Some things you might want to do next:

  1. Go to your school or city library to find out about more historical places in the United States.
  2. Check out a book and read with your parents about one of the historical sites that you visited on your Internet field trip.
  3. Draw some National symbols.

Notes to the Teacher 

Grade Levels:

Kindergarten - Unit 2
Grade 1 - Unit 3

History-Social Science Content Standards:

K.2 Students recognize national and state symbols and icons such as the national state flags, the bald eagle and the Statue of Liberty

!.3 Students know and understand the symbols, icons, and traditions of the United States that provide continuity and a sense of community across time, in terms of ....3. American symbols, landmarks...

Historical and Social Science Analysis Skills Grade K-5:

Historical Interpretation: Students identify the human and physical characteristics of the places they are studying and explain how these features form the unique character of these places.

Language Arts, Kindergarten:

Reading Comprehension:

2.2 Students use pictures and context to make predictions about story content.
2.4 Students ask and answer questions about essential elements of text.

Writing Strategies:

1.1 Students use letters and phonetically spelled words to write about experiences, stories, people, objects, or events.
1.3 Students write by moving from left-to-right and top to bottom.

Written and Oral English:

1.0 Students write and speak with a command of standard English conventions that are appropriate to each grade level.

Listening and Speaking

1.2 Students share information and ideas, speaking audibly in coherent, complete sentences.

Goals/Purpose:

  • Students will by able to print up a document.
  • Students will be able to recognize important historical symbols of the United States.
  • Students will be able to write a sentence about each site that they visit.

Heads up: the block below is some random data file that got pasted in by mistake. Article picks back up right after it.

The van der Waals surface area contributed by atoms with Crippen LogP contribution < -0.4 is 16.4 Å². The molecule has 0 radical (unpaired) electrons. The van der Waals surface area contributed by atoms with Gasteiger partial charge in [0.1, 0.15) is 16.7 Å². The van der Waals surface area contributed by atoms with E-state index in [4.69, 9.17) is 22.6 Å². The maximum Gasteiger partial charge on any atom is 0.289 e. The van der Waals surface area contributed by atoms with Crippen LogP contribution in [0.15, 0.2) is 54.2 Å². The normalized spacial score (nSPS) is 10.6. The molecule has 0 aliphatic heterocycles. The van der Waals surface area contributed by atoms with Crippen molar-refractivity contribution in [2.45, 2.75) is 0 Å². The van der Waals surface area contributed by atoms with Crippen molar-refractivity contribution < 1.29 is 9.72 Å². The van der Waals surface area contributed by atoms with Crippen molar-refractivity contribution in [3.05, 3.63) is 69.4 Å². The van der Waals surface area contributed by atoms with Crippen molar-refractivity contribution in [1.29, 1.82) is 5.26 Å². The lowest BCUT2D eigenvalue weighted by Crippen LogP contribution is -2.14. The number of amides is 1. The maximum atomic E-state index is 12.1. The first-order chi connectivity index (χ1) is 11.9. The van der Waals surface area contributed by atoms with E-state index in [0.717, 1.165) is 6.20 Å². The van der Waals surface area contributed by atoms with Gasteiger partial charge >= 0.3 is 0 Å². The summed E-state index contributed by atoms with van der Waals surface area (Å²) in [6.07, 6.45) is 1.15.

• Students will be able to produce a project for each site.
  • Students will be able to present information to an appropriate audience.

Length of Lesson: 2 weeks depending on the access to a computer.

Materials:

  • Journal
  • Drawing chalk
  • Black construction paper
  • Play clay ingredients (flour, water, vegetable oil, cream of tartar, food coloring)

Set up and Management of the Lesson:

Most students will be too young to read the directions for this lesson on-line. It will be necessary to have students work with cross-age tutors or parent helpers if they are doing the lesson independently or at a learning center. If you have access to a lab, bookmark the links listed in the lesson on the class computers. Project the lesson on a screen or TV monitor. Then read and do the steps together, maybe discussing the pictures of the famous sites as you work through the activities.

Introduction:

In introducing the activity to students define the word historical monument. Explain that a place can be historical and still be in use today such as the White House.

Class Discussion:

  • Why is it important to remember things that happened in the past with a monument?
  • Can you think of a historical monument in a nearby town or city?
  • What monuments have you visited?

Interdisciplinary connections:

Visual and Performing Arts - Create in the craft medium of clay. Apply design elements and principles Drawing/sketching. Use different tools (chalk) for drawing.

Additional Resources:

Lincoln Memorial

Ashabranner, Brent and Ashabranner, Jennier. A Memorial for Mr. Lincoln. 

Kent, Deborah. The Lincoln Memorial (Cornerstones of Freedom)

Statue of Liberty      

Penner, Lucille Recht and Rowland, Jada. The Statue of Liberty (Step into Reading)

Zimmelman, Nathan., etc. How the Second Grade Got $8,205.50 to Visit the Statue of Liberty.

Mt. Rushmore          

Cohen, Stan. Borglum's Mountain: A Pictorial History of the Mount Rushmore Memorial.

White House

Debnam, Betty and Jamieson, Wendy. A Kid's Guide to the White House.

Waters, Kate. The Story of the White House.

Play Clay

http://www.recipegoldmine.com/childclay/childclay.html

The Story of the Statue of Liberty

http://www.amazon.com/exec/obidos/ASIN/0688087469/qid=917630968/sr=1-3/002-1333432-2813037


  

Credits:

Lupita Paredes
South Bay Union School District
tcher@sdcoe.k12.ca.us
      

  Back to top

Last Revised: 03/22/06